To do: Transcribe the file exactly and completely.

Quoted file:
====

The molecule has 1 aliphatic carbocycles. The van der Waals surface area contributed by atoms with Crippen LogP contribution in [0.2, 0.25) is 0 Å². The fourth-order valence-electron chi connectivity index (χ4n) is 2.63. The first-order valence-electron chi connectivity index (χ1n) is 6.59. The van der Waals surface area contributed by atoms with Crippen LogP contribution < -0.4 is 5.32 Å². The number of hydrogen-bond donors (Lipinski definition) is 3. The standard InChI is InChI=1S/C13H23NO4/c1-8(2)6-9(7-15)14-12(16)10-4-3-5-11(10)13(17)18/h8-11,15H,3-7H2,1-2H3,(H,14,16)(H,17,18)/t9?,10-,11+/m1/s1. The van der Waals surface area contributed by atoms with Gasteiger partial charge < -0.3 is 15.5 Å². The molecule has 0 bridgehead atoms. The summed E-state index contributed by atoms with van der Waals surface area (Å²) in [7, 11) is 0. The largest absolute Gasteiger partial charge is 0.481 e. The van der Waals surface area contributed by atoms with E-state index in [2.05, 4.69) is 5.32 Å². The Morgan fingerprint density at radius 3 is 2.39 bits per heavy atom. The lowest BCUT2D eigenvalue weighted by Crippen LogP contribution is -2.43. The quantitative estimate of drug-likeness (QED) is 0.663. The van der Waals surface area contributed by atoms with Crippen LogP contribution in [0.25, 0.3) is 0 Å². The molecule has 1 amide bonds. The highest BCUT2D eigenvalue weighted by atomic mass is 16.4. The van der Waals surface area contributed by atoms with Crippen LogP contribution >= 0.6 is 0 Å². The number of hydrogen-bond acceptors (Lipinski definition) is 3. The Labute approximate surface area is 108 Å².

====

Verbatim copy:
The molecule has 1 aliphatic carbocycles. The van der Waals surface area contributed by atoms with Crippen LogP contribution in [0.2, 0.25) is 0 Å². The fourth-order valence-electron chi connectivity index (χ4n) is 2.63. The first-order valence-electron chi connectivity index (χ1n) is 6.59. The van der Waals surface area contributed by atoms with Crippen LogP contribution < -0.4 is 5.32 Å². The number of hydrogen-bond donors (Lipinski definition) is 3. The standard InChI is InChI=1S/C13H23NO4/c1-8(2)6-9(7-15)14-12(16)10-4-3-5-11(10)13(17)18/h8-11,15H,3-7H2,1-2H3,(H,14,16)(H,17,18)/t9?,10-,11+/m1/s1. The van der Waals surface area contributed by atoms with Gasteiger partial charge < -0.3 is 15.5 Å². The molecule has 0 bridgehead atoms. The summed E-state index contributed by atoms with van der Waals surface area (Å²) in [7, 11) is 0. The largest absolute Gasteiger partial charge is 0.481 e. The van der Waals surface area contributed by atoms with E-state index in [2.05, 4.69) is 5.32 Å². The Morgan fingerprint density at radius 3 is 2.39 bits per heavy atom. The lowest BCUT2D eigenvalue weighted by Crippen LogP contribution is -2.43. The quantitative estimate of drug-likeness (QED) is 0.663. The van der Waals surface area contributed by atoms with Crippen LogP contribution in [0.25, 0.3) is 0 Å². The molecule has 1 amide bonds. The highest BCUT2D eigenvalue weighted by atomic mass is 16.4. The van der Waals surface area contributed by atoms with Crippen LogP contribution >= 0.6 is 0 Å². The number of hydrogen-bond acceptors (Lipinski definition) is 3. The Labute approximate surface area is 108 Å².